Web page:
This Tuesday, September 22th at 10 AM or 1 PM, there will be a showing of Little Women @ Seniors in the Park, in the Starin Community Building:
2 hours, 15 minutes (2019)
Based on the classic Louisa May Alcott novel, this is the sixth film version of the beloved story of the March sisters: four young women determined to live life on their own terms, in the years following the Civil War. Starring Saoirse Ronan, Emma Watson, Florence Pugh, Laura Dern, Meryl Streep, and Timothée Chalamet. Directed by Greta Gerwig (Lady Bird, 2017).
Masks are required and you must register for a seat either by calling, emailing or going online at https://schedulesplus.com/wwtr/kiosk. There will be a limit of 10 people per movie time slot. No walk-ins.
Sunday in Whitewater will be mostly sunny with a high of sixty-eight. Sunrise is 6:41 AM and sunset 6:53 PM, for 12h 12m 26s of daytime. The moon is a waxing crescent with 13.3% of its visible disk illuminated.
That idea of civic breakdown in America looks terrifyingly real. “In the past, groups that have felt disenfranchised have turned to protest, a peaceful attempt to persuade well-meaning elites or beneficent institutions to expand democracy,” wrote Franklin Foer in the Atlantic. “But in the Trumpian worldview, those elites and institutions are conspiring against him. By delegitimizing the American political system, he has given his followers the impression that they have no choice but to assert themselves through nonpolitical means.”
“I don’t think a lot of Americans understand how fragile democracy is,” Raul Torrez, a Democratic district attorney in New Mexico who is seeking to restrict the actions of a far-right militia there, told my colleagues. “One of the early signs of a troubled democracy is when people decide that they’re no longer going to address their political differences at the ballot box — or in elected legislatures or in Congress — but they’re going to do it on the street, and they’re going to do it with guns.”
A new study purporting to show that the novel coronavirus was manufactured in a Chinese lab was published by a pair of nonprofit groups linked to Steve Bannon, the former top Trump strategist now facing felony fraud charges.
The study, co-authored by a Chinese virologist who fled Hong Kong this year, claims that “laboratory manipulation is part of the history of SARS-CoV-2.” Its findings were quickly picked up by a handful of prominent news organizations such as the New York Post, which hyped the “explosive” allegations that run counter to virtually all existing scientific literature on the source of the virus.
The study is the work of the Rule of Law Society and the Rule of Law Foundation, sister nonprofit organizations that Bannon was instrumental in creating. According to documents posted on the Society’s website last year, he served as that group’s chair. The Bannon connection was first spotted by Kevin Bird, a Ph.D. candidate at Michigan State University, and shared by Carl Bergstrom, a biology professor at the University of Washington, who called the study “bizarre and unfounded.”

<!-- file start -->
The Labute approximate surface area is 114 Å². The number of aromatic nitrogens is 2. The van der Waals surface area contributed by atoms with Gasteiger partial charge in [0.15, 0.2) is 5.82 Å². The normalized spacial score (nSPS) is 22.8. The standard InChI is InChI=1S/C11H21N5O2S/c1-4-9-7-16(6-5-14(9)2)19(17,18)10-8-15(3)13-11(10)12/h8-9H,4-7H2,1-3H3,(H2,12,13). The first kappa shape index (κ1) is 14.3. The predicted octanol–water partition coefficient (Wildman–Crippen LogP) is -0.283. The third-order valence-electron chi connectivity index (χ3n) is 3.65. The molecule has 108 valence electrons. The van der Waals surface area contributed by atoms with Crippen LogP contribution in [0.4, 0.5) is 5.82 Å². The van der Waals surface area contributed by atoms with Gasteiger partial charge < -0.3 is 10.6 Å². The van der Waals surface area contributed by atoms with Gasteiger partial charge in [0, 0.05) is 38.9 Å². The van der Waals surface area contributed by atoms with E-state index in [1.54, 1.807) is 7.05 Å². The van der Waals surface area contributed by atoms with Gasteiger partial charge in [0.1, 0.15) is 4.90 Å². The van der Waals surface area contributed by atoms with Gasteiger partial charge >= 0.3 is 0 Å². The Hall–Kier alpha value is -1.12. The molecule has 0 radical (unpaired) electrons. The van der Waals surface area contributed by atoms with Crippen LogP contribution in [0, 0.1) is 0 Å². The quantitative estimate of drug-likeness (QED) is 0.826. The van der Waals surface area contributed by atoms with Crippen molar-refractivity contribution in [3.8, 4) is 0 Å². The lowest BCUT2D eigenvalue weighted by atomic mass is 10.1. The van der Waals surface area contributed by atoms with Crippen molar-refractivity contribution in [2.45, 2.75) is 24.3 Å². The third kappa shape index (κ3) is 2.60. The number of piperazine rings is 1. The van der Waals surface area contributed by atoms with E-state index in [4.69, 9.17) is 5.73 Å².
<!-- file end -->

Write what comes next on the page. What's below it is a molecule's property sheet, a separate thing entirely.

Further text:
A search of Google Scholar and the Rule of Law Society and Rule of Law Foundation websites indicates that the organizations have not previously published scientific or medical research, and it’s unclear whether the paper received any peer review. It was posted on Monday on the website Zenodo, a publicly available repository of scientific and academic research to which anyone can upload their work.
Thanks to the brilliance of these four computer programmers we can play Solitaire on our computers, discover Easter eggs in video games, write emails and resumes using the not-so-serious the comic sans font (even though everyone says we really shouldn’t) and shut our computers down with a simple Ctrl-Alt-Del command when they just won’t behave.
Saturday in Whitewater will be sunny with a high of sixty-five. Sunrise is 6:40 AM and sunset 6:55 PM, for 12h 15m 18s of daytime. The moon is a waxing crescent with 6.5% of its visible disk illuminated.
On this day in 1832, representatives of the Sauk and Fox sign a treaty ending the Black Hawk War: “The treaty demanded that the Sauk cede some six million acres of land that ran the length of the eastern boundary of modern-day Iowa. The Sauk and Fox were given until June 1, 1833 to leave the area and never return to the surrendered lands.”
Changing voters’ minds is famously difficult. Recent national campaigns have spent more effort on increasing turnout—getting sympathetic voters to go to the polls—than on winning over new supporters. Political scientists and pollsters have found that as the country grows more negatively polarized, fewer true swing voters are up for grabs.
But the Wisconsin effort, notable for both its approach and its scale, seems to have found some success. From February to May, the advocacy group Opportunity Wisconsin, with help from a progressive advocacy organization based in Washington, D.C., called the Hub Project, managed to do remarkable damage to Trump’s standing with a group of persuadable voters. The effort sought to identify voters who took a favorable view of Trump’s record on the economy but who might still be receptive to alternative perspectives, then spent weeks targeting them with messages arguing that the economy was actually not working for Wisconsin, and that Trump’s policies weren’t helping.